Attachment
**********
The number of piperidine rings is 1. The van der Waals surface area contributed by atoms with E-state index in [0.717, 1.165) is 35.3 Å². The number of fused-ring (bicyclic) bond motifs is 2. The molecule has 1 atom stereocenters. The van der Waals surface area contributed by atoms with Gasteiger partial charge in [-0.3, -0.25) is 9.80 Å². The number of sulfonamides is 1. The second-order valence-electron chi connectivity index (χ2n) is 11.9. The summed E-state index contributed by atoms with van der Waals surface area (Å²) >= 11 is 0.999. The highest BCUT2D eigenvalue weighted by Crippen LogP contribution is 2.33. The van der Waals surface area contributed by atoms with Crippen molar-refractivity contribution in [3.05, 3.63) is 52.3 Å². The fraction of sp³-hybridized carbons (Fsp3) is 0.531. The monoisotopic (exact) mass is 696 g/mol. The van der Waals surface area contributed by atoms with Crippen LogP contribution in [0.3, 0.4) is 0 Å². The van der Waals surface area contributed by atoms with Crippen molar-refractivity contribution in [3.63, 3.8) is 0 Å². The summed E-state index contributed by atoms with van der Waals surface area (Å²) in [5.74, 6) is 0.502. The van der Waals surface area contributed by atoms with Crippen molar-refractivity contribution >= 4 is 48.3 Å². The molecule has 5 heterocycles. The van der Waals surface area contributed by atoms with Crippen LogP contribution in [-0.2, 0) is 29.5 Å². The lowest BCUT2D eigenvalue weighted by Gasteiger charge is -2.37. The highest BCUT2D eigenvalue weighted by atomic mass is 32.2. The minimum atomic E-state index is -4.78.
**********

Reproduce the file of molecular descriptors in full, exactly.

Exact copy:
The number of piperidine rings is 1. The van der Waals surface area contributed by atoms with E-state index in [0.717, 1.165) is 35.3 Å². The number of fused-ring (bicyclic) bond motifs is 2. The molecule has 1 atom stereocenters. The van der Waals surface area contributed by atoms with Gasteiger partial charge in [-0.3, -0.25) is 9.80 Å². The number of sulfonamides is 1. The second-order valence-electron chi connectivity index (χ2n) is 11.9. The summed E-state index contributed by atoms with van der Waals surface area (Å²) >= 11 is 0.999. The highest BCUT2D eigenvalue weighted by Crippen LogP contribution is 2.33. The van der Waals surface area contributed by atoms with Crippen molar-refractivity contribution in [3.05, 3.63) is 52.3 Å². The fraction of sp³-hybridized carbons (Fsp3) is 0.531. The monoisotopic (exact) mass is 696 g/mol. The van der Waals surface area contributed by atoms with Crippen LogP contribution in [0.3, 0.4) is 0 Å². The van der Waals surface area contributed by atoms with Crippen molar-refractivity contribution in [3.63, 3.8) is 0 Å². The summed E-state index contributed by atoms with van der Waals surface area (Å²) in [5.74, 6) is 0.502. The van der Waals surface area contributed by atoms with Crippen molar-refractivity contribution >= 4 is 48.3 Å². The molecule has 5 heterocycles. The van der Waals surface area contributed by atoms with Crippen LogP contribution in [-0.2, 0) is 29.5 Å². The lowest BCUT2D eigenvalue weighted by Gasteiger charge is -2.37. The highest BCUT2D eigenvalue weighted by atomic mass is 32.2. The minimum atomic E-state index is -4.78.